Governance. Obscure, arcane structures peppered with titles fully worthy of the faux-medievalism of many universities – that’s the view of many working in academia towards this issue. But, governance is precisely where the ideological battles around the role and future of higher education are being played out. Changes in the balance of representations from internal to external interests, from public service to business and ‘entrepreneurs’, from elected to appointed, from autonomous to ‘steered’, from values to products.
Management. Increasingly built on business models, the shift from President/Principa/Vice-Chancellor to CEO; after all aren’t universities multi-million Euro operations, don’t they need the discipline and efficiency of the private sector, or at the very least a form of ‘public accountability’ that isn’t reliant on academic values, personal integrity or something as unreliable as a sense of public service? So we’re told.
So what form then should a university take in terms of its ownership, organisation? Who should shape its values, plan its activities and steer its course? In the heightening debate about student as consumer, brought about in the UK by New Labour’s (non-manifesto) introduction of tuition fees and their inevitable ratcheting up (the fees, not Labour), more attention is being paid to alternative forms of organisation that fundamentally challenge the so-called ‘neo-liberal university’. It’s early days yet, and we’ve seen a number of counter-intuitive propositions, most notably in that category, A.C. Grayling’s establishment of an elite, fee-paying, private institution. Though quite how that saves the humanities and strikes a blow against the system isn’t clear except through the most tortuous of logic if we are to take on trust that this was/is his long-term intention rather than simply to set up a luxury grind school for the University of London International Programme.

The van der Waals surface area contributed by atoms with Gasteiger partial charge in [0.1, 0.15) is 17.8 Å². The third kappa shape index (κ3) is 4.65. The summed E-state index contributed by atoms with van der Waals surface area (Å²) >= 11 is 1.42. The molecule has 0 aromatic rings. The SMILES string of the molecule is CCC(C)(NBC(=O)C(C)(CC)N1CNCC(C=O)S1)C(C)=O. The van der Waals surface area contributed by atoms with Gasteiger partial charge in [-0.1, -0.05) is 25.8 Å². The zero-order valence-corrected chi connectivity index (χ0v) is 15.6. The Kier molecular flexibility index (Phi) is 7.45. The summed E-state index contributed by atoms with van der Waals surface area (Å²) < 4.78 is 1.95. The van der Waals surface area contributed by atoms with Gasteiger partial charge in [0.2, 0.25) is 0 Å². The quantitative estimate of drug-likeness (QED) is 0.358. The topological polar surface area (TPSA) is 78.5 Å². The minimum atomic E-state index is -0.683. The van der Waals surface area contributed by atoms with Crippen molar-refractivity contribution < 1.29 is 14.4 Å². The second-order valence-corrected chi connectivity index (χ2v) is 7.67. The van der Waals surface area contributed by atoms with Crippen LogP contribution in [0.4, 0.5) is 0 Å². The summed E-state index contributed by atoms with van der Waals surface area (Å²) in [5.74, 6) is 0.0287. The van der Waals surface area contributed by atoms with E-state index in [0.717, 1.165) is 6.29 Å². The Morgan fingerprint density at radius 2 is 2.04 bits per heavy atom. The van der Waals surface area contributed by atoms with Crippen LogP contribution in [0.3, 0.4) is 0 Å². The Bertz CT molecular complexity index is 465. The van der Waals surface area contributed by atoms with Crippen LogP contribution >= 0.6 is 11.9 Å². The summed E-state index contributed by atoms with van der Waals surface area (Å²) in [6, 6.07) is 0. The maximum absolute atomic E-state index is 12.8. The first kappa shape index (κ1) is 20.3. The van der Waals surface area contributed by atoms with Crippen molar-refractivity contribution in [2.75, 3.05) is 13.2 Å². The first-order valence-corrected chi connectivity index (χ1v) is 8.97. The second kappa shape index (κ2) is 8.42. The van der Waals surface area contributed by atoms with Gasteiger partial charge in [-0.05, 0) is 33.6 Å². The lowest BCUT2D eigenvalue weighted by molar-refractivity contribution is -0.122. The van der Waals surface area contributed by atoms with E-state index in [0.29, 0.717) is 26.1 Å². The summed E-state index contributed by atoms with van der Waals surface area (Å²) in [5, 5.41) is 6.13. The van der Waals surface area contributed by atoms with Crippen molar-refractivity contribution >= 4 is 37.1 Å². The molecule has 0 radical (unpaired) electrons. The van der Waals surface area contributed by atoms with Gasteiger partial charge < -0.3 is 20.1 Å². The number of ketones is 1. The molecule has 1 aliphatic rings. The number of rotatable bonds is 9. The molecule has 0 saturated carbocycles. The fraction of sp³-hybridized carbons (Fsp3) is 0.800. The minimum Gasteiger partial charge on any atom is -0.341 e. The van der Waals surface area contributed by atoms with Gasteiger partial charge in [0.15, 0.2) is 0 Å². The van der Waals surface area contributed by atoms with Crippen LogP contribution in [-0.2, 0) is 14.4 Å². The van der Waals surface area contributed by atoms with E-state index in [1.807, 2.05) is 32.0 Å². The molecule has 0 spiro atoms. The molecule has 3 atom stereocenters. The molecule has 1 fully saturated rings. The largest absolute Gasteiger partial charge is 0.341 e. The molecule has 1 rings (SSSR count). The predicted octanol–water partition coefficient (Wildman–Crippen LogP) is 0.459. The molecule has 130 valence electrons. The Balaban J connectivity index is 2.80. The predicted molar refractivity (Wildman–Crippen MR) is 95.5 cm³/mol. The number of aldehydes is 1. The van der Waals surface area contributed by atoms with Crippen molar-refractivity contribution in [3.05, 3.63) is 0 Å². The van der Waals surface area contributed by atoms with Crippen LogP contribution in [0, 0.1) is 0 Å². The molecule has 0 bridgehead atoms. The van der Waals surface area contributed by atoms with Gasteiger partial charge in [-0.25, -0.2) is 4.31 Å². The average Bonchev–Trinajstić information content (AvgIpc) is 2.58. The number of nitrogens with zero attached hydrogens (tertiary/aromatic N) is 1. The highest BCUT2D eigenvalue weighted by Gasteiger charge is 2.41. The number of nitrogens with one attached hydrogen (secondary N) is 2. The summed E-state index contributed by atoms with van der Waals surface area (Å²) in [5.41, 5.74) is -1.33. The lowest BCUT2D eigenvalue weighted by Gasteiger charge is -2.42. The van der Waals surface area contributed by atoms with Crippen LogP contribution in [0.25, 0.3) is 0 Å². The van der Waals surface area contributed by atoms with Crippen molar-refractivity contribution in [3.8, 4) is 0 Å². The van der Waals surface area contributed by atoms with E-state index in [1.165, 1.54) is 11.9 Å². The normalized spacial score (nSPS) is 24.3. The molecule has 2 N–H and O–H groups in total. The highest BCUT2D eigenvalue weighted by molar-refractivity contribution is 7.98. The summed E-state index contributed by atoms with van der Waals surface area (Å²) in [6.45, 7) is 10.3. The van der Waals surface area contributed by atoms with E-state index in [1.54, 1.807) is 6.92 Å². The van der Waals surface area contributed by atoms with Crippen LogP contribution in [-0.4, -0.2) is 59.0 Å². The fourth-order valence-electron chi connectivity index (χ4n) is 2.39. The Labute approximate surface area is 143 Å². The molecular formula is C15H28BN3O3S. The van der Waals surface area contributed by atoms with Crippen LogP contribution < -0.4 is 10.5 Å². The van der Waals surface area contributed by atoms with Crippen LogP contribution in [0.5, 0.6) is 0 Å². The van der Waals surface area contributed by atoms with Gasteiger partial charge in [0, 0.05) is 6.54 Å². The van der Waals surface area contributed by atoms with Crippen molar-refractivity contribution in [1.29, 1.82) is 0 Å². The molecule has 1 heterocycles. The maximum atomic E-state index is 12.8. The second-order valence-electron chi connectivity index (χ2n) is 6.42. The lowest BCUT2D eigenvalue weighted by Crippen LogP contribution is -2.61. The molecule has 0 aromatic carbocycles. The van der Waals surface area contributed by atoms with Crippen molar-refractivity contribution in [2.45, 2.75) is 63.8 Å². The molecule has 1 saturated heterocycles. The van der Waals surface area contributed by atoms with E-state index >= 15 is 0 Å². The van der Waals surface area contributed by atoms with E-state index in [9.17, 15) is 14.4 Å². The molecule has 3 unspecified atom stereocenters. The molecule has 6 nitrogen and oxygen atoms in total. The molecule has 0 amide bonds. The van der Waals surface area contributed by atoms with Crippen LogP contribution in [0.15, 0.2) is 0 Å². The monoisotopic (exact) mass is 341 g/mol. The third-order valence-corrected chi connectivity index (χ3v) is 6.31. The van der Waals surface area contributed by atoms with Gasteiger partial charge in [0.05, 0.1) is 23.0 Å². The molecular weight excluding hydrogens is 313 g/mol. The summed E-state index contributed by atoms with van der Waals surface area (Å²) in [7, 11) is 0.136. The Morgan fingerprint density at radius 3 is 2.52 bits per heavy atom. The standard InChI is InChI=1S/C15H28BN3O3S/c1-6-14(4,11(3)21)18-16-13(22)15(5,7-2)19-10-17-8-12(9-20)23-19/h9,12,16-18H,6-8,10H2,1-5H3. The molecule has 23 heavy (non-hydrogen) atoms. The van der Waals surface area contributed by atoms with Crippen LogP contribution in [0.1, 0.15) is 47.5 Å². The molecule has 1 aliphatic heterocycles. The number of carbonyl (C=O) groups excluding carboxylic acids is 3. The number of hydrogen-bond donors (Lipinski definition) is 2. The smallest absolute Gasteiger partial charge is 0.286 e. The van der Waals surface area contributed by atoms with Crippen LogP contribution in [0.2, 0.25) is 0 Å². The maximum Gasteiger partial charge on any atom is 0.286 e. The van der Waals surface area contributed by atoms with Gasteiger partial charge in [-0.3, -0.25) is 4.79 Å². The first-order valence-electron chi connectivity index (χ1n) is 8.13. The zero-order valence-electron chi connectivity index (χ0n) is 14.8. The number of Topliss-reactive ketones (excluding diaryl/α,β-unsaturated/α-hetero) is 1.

The Social Science Centre in Lincoln, rightly, is receiving increased attention thanks in part to the evident commitment of its founders and their willingness to share ideas.
And last week, at the Institute of Education, in London, a seminar opened discussion on the possibilities afforded by co-operative models of organisation for higher education. I couldn’t make it there myself, but Joss Winn took some notes. There are considerable attractions in such models, but still thorny issues as regards ownership, responsibility and roles (after all, co-operatives are private and not public organisations). Are students and staff all equal members; how is the wider public voice expressed or heard; where are legitimate sources of funding; how can the range of activities expected of a university be fully supported, etc? Are there mixed constructions combining the spirit of co-operation but built on public ownership? What are the fundamental values around which scholarship can gather and be re-energised?
The key thing, though, is to start asking these types of question not merely as a form of resistance to new (business-oriented) models of governance and management being imposed across the system but in order to construct a far more powerful, ambitious and resilient model of a university that embodies the values we cherish and which we know are essential to bulding a better society, a richer culture and a more sustainable future.